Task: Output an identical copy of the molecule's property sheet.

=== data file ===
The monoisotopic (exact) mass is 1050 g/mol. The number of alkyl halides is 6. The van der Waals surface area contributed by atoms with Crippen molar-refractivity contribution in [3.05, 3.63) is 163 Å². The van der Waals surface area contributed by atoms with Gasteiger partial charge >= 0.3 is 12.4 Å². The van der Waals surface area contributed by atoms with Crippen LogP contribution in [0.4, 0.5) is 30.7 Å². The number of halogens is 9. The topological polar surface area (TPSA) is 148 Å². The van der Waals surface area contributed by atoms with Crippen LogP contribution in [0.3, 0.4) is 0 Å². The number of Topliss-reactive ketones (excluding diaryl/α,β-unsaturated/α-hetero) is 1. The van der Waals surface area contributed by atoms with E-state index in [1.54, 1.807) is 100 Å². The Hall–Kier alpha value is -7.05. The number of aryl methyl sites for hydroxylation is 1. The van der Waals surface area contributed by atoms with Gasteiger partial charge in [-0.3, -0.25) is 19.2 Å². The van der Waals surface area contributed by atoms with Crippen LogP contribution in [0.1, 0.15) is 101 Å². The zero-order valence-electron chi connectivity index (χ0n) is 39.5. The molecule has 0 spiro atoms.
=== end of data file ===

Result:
The monoisotopic (exact) mass is 1050 g/mol. The number of alkyl halides is 6. The van der Waals surface area contributed by atoms with Crippen molar-refractivity contribution in [3.05, 3.63) is 163 Å². The van der Waals surface area contributed by atoms with Gasteiger partial charge >= 0.3 is 12.4 Å². The van der Waals surface area contributed by atoms with Crippen LogP contribution in [0.4, 0.5) is 30.7 Å². The number of halogens is 9. The topological polar surface area (TPSA) is 148 Å². The van der Waals surface area contributed by atoms with Crippen LogP contribution in [0.3, 0.4) is 0 Å². The number of Topliss-reactive ketones (excluding diaryl/α,β-unsaturated/α-hetero) is 1. The van der Waals surface area contributed by atoms with E-state index in [1.54, 1.807) is 100 Å². The Hall–Kier alpha value is -7.05. The number of aryl methyl sites for hydroxylation is 1. The van der Waals surface area contributed by atoms with Gasteiger partial charge in [-0.3, -0.25) is 19.2 Å². The van der Waals surface area contributed by atoms with Crippen LogP contribution in [0.1, 0.15) is 101 Å². The zero-order valence-electron chi connectivity index (χ0n) is 39.5. The molecule has 0 spiro atoms.